One Drop is revolutionizing diabetes care through an app

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The tech revolution in healthcare has so far focused on people who are already pretty healthy. FitBits, Apple Watches and the like are useful if you’re trying to stay fit, but not if you’re looking for tools to help manage a chronic condition. 

One company is bridging the gap between chronic illness and technology — and software and hardware — with a new service and app launching this week. One Drop will provide a monthly subscription of all the tools a person with diabetes needs to manage their condition. The physical equipment is paired with an app that tracks activity, nutrition and the many other factors that go into managing diabetes. 

One Drop is the brainchild of Jeff Dachis, who founded the digital agency Razorfish over 20 years ago. Three years ago, Dachis was diagnosed with Type 1 diabetes — an unusual diagnosis in adulthood. 

“I went to the doctor, and I had six minutes with the nurse practitioner,” Dachis said. “I was so frustrated with this life-threatening disease and the experience I had, I started looking at what else was out there.” 

His solution was to create One Drop, which debuted a free app a year-and-a-half ago and raised $8 million in Series A funding. On Tuesday, One Drop introduced One Drop Chrome, an FDA-approved blood glucose monitoring system that sends blood glucose data to the One Drop app.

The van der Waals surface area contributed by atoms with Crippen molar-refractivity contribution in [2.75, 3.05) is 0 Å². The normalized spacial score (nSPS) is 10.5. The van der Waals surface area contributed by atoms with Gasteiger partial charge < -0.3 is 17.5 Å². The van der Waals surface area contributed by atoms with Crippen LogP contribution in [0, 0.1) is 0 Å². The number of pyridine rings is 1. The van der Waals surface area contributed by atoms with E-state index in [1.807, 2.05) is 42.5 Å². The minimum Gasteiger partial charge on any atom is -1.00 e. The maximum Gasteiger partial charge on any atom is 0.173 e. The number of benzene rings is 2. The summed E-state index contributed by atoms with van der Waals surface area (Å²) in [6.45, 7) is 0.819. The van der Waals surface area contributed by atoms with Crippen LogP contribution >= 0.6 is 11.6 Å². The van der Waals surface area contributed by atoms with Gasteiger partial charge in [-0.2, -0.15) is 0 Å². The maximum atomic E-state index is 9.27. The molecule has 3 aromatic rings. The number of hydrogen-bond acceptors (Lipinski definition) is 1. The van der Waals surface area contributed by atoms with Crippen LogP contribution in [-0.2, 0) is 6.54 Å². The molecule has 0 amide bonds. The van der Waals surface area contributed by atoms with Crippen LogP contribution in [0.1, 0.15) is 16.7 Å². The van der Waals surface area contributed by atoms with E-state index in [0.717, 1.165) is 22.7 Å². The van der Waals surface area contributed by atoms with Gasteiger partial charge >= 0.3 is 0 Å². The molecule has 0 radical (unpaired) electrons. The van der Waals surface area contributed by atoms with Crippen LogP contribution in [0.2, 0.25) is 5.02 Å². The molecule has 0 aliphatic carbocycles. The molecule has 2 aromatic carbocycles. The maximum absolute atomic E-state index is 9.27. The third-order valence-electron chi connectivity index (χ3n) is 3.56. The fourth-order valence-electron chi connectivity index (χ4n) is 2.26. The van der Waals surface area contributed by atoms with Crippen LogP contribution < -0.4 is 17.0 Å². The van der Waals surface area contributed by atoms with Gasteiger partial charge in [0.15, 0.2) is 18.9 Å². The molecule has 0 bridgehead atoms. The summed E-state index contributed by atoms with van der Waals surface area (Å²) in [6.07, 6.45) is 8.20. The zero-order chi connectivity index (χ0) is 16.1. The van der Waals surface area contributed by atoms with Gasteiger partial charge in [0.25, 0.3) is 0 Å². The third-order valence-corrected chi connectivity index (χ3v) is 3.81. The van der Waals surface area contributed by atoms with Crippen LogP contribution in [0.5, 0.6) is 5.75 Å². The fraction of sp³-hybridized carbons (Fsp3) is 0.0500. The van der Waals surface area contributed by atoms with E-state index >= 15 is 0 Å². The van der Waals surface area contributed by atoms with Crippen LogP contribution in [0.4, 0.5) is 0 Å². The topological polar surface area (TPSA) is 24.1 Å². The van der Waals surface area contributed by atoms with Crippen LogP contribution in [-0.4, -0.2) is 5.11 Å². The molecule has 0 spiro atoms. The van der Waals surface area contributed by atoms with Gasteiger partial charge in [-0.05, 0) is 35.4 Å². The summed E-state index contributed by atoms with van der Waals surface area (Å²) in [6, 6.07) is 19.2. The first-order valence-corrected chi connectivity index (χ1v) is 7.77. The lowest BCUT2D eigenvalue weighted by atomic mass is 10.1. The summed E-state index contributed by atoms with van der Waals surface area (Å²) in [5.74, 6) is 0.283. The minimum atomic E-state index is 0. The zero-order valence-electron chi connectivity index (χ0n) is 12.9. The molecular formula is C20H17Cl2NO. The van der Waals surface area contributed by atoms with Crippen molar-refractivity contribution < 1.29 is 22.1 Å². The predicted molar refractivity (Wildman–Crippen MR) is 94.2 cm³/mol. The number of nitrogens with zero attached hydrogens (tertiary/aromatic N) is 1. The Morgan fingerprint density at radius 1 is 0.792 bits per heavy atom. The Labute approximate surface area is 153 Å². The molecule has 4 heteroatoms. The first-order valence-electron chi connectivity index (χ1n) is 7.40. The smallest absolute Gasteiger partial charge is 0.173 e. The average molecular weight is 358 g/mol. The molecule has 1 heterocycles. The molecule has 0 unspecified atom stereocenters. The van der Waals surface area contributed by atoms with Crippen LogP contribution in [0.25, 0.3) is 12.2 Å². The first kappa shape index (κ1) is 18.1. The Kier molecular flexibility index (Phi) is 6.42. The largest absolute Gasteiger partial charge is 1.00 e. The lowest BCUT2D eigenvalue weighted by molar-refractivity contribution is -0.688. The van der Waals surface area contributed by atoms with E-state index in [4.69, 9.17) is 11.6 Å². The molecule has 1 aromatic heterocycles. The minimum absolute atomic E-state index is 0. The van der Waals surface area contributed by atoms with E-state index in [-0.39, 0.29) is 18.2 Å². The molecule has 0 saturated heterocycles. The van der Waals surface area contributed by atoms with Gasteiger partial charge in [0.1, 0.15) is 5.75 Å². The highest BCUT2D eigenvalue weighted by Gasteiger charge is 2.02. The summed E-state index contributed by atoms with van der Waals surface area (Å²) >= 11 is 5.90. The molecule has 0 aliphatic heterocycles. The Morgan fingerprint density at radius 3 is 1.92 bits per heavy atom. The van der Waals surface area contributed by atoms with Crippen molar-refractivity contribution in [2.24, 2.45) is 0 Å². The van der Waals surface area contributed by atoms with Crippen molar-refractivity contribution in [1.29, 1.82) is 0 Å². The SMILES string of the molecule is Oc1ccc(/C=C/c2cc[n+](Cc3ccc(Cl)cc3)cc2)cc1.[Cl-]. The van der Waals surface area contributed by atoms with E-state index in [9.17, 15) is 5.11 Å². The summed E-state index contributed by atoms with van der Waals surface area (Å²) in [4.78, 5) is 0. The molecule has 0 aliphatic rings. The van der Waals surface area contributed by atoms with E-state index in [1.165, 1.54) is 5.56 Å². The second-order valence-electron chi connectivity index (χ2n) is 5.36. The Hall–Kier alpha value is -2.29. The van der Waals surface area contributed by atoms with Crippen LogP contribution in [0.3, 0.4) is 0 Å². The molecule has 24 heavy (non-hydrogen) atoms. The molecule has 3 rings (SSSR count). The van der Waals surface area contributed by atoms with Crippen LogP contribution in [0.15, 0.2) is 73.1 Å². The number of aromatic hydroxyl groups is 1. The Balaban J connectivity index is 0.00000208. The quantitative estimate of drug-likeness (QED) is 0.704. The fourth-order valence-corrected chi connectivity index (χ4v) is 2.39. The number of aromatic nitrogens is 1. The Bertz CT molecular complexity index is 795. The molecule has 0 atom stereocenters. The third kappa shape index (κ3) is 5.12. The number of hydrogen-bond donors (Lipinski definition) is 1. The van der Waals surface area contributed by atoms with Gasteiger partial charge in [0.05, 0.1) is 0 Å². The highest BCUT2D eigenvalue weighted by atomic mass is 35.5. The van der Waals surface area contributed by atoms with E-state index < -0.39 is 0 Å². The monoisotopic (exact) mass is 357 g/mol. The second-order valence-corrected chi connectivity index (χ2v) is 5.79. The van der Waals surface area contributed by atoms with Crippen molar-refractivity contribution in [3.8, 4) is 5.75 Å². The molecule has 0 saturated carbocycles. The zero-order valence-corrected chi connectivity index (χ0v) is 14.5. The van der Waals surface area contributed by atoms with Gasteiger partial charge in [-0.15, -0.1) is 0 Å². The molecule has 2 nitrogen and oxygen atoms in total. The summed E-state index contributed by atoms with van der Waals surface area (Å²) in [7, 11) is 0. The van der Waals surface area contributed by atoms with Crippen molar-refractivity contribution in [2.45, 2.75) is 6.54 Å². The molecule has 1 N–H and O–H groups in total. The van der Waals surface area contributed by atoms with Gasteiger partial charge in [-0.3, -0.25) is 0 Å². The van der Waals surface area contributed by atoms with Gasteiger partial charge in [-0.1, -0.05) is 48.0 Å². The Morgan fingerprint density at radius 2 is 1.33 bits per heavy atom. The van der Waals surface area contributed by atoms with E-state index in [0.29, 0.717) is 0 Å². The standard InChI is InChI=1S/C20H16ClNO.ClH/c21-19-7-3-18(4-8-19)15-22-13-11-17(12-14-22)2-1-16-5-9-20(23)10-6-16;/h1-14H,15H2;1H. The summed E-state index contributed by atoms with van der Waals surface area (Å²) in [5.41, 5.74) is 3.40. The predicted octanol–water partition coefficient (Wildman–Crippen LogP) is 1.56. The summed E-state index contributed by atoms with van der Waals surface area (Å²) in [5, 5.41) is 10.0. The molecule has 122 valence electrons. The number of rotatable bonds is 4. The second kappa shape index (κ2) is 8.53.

The One Drop Chrome blood glucose monitoring system.

The One Drop Chrome blood glucose monitoring system.

The device is also available in the United Kingdom and European Union, where it was approved by the Conformité Européene. 

One Drop’s monthly subscription service, which also comes with blood glucose test strips, a chrome lancing device and a case for these supplies, costs $39.95 a month without insurance, compared to co-pays of up to $200 for diabetes equipment and care through more traditional platforms. One Drop Chrome costs $99.95 and will be sold through Apple by mid-December. 

The iOS and Android apps let users seek advice from certified diabetes educators, many of whom are also nutritionists or licensed nurses. Experts offer guidance customized to each user, for example around whether a user has Type 1 or Type 2 diabetes. 

Users don’t need permission from a doctor to transfer their diabetes care over to One Drop. 

One Drop is tailored to diabetes, but its subscription, data-centric model has potential for other healthcare needs. The next step for One Drop is incorporating tracking and care elements for other chronic conditions that people with diabetes often have — heart disease, hypertension and kidney disease, for example — as well as for pre-diabetes care. But Dachis thinks the One Drop model could be replicated outside of the diabetes space too, for chronic conditions like those linked to diabetes. 

“We believe that connected devices, mobile computing and big data are the drivers to revolution in healthcare,” Dachis said. “If you’re dealing with a chronic condition day-in and day-out, believe in this model.” 

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